The decisions about whether to build one or more liquefied natural gas (LNG) import facilities in the Columbia River estuary will have far-reaching consequences.

Many other communities in this country have rejected similar proposals because the local populations decided that the risk to life and property outweighed the enticement of promised jobs. Other communities foresaw the conflict between the import of fossil fuels from foreign nations and maintaining industries like fishing and tourism. They chose to support their traditional economy and seek safe, clean, measured growth.

I can't say for sure where the values of our lower Columbia River communities would come down on this controversial issue. But, unfortunately in the case of the Calpine Corp. bid to build one of these plants at the mouth of the Skipanon River, the chance for early public input has been stolen. The Port of Astoria, after nonpublic discussions with other elected officials, entered into a long-term lease with Calpine, allowing the energy company to begin the permitting process. Apparently the politicians thought they had a mandate to decide what was best for us.

They were wrong.

Siting a terrorist target next to an airport is ridiculous planning. The exclusion zones around tankers crossing the Columbia River bar at least four times a week would inconvenience or destroy fisheries, like the famous Buoy 10 salmon opening. The conflicting government reports estimate the risk of high temperature pool fires or choking vapor clouds. What's at stake right now is a loss of confidence in local government.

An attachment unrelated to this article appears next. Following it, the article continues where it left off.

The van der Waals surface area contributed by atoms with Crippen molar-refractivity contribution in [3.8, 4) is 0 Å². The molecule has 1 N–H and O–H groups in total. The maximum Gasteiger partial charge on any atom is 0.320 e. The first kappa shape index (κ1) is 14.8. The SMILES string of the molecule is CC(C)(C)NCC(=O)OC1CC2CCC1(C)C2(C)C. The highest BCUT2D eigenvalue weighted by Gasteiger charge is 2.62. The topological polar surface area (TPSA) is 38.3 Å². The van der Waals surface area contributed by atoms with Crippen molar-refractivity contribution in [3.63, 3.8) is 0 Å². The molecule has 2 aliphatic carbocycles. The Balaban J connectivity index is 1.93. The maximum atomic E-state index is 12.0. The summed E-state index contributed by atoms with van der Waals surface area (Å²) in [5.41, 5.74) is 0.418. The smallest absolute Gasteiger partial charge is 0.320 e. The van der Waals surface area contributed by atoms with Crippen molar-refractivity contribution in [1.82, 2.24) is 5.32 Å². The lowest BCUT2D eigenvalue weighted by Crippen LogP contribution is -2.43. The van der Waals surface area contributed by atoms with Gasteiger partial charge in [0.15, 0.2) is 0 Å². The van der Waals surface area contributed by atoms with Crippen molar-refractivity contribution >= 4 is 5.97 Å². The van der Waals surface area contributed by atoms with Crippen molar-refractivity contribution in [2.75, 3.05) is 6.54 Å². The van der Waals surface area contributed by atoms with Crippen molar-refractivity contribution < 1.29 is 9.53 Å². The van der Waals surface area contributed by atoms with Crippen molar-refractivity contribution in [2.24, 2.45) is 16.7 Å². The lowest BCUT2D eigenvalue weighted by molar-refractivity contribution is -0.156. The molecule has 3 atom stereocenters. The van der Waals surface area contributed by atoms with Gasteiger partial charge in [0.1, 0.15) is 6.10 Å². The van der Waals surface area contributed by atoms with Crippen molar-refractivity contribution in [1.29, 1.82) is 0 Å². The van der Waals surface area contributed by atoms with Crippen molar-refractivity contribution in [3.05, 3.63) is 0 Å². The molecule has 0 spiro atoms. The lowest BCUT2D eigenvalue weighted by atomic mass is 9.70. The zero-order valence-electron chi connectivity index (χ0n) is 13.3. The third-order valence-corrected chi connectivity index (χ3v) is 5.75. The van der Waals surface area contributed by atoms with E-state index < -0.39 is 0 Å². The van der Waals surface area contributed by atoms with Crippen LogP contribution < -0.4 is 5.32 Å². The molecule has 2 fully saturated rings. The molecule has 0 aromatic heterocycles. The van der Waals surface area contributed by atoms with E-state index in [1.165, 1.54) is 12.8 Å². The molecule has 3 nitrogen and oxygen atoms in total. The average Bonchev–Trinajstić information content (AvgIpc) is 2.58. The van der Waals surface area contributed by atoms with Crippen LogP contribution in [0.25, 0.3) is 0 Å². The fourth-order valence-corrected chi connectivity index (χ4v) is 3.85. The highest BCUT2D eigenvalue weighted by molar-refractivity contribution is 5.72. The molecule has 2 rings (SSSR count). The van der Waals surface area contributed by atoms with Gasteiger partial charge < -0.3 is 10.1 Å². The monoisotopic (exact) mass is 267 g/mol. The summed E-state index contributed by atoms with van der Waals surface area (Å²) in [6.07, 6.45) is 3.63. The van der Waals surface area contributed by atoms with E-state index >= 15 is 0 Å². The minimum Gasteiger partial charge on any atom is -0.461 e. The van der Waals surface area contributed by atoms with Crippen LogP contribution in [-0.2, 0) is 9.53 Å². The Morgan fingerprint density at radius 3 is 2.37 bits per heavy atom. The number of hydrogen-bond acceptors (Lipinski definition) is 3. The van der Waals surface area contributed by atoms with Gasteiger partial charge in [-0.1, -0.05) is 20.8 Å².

The Port of Astoria Commission and every Clatsop County Commissioner and City Councilor that had prior knowledge of the Calpine Corp. proposal now has an ethical problem. Why did none of these individuals insist that the public be allowed a chance for adequate review and hearing before a lease was signed? Did they believe that citizens should not be allowed to debate such a major public policy decision?

Calpine's attempt to build a similar LNG plant in Humboldt County, Calif., was thwarted because local officials refused to cede control of property before the citizens and businesses of the area had a chance to fully express their views. One can see why the corporation manipulated our elected representatives to make sure that didn't happen here.

What is difficult to understand is why the public interest was not defended by those to whom it was entrusted.

Peter Huhtala

Astoria

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